As a shepherd, he must of necessity have also cared for the ground, for in
this way he would provide feed for the sheep. He was truly obeying the
command to "till the ground." But in no sense had he begun to look at the
ground and the animals as a superior to man himself. He realized that God
only was to be worshipped. His sacrifice of a lamb, the finest of the lambs-
-the firstling, their fat portions--indicated his high regard for God. He
brought of the very highest order of that which was under his care, an
animal; and he brought the very best of these animals to God as a
sacrifice. That his relationship to God, and His mandates, was wholesome
is clearly demonstrated by the fact that God had regard for Abel and his
offering (Gen. 4:4). In bringing this sacrifice he probably unwittingly had
begun to anticipate the sacrifice of the one who would atone for his sins.
Cain--A Type Of Modern Man
In Cain and Abel we can see modern man. We can see his problem and
we can see what ought to be. Modern man, the slave of Satan, has reversed
the creation order. He has discovered the virtually infinite number of
products that can be produced from this creation. He has found that
through technology he can produce goods and services undreamed of by
former generations. Science, technology, business education are all
focussed to produce a better world based on mans' ingenuity, as he wrests
from the earth, from the atom, from the universe, its secrets. He
believes that from this earth he can reconstruct the history of the earth
and man. He believes that somehow by making more leisure time
available, or more education, or more creature comforts, he can solve the
moral problems of the world. He even speaks of the :Bible" of nature,
putting the natural record on a level with the Word of God.(2)
Ecology: A Desperate Question
He is deeply interested in the question of ecology. Ecoloyg, the
biological relationship of organisms to their environment, is increasingly in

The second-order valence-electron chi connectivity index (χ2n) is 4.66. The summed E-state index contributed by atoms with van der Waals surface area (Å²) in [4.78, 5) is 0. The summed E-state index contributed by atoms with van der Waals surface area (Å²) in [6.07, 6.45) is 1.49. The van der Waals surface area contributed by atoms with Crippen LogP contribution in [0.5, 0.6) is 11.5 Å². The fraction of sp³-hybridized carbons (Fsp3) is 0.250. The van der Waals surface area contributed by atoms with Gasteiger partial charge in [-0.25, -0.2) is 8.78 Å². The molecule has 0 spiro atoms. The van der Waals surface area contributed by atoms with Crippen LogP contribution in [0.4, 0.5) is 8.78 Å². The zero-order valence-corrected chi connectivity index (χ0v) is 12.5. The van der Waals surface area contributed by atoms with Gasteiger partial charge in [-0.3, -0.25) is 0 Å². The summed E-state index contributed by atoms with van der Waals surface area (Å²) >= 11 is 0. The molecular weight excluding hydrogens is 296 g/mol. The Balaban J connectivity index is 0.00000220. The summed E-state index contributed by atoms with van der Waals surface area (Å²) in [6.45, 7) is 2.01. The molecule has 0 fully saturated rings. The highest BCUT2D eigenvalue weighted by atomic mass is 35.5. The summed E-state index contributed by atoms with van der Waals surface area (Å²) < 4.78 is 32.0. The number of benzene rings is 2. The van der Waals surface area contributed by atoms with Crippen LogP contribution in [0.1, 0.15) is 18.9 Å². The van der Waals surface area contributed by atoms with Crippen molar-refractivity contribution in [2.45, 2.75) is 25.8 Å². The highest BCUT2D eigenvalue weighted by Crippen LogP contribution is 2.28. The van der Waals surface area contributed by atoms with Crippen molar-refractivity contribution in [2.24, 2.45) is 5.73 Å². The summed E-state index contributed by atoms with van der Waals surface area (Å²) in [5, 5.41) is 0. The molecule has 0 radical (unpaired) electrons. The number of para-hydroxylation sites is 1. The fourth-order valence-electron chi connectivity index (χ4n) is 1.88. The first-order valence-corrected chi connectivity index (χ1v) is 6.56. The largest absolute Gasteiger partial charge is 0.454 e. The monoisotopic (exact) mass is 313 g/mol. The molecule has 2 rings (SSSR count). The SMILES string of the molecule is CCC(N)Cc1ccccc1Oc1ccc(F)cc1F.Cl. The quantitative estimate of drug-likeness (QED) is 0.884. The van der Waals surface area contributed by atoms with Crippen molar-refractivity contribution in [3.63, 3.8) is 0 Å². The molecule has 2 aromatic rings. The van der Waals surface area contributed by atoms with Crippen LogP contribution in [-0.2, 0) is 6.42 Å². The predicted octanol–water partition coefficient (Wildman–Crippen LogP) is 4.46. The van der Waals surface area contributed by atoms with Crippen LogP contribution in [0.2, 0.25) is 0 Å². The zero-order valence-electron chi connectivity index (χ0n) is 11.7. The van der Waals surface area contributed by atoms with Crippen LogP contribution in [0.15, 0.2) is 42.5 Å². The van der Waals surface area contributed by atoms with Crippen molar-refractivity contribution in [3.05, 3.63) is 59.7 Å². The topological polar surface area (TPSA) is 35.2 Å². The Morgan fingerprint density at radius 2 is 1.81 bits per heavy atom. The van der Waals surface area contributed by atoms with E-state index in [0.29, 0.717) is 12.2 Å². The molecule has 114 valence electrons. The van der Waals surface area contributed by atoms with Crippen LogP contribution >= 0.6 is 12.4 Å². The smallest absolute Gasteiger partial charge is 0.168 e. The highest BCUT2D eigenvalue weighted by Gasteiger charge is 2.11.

the forefront of his thinking. Is this merely a fad that will eventually go
the way of the hula hoops? Or is it simply a diversion created to take
our minds away from more traumatic subjects, such as, the threat of nuclear
A bit of reflection will show that this is a subject of gravest
concern to man. As we have seen from time immemorial, man has derived his
happiness, his security and his hope for the future from the earth and its
products. From it he receives such vital necessities as food,
shelter, recreation, musical instruments, and medicines.
Hopefully, since man had lived on this earth for a million or more years
(so he believes), this earth should sustain man for the next million years.
But to his utmost dismay and consternation he is discovering that maybe
mother earth isn't as dependable as he thought. Species of wild life are
facing extinction, rivers are getting polluted, the air is getting loaded
with impurities which won't go away. Even the oceans, which to former
generations seemed so limitless, are no longer trustworthy as they for
example, produce tuna and swordfish tainted with mercury. Mother earth,
which man has worshipped since the days of Cain, isn't the boundless
bountiful god man has subconsciously thought it was.
In man's judgment, one of the most grievous sins would well be this
desecration, this polluting of the earth's atmosphere and biosphere. Thus,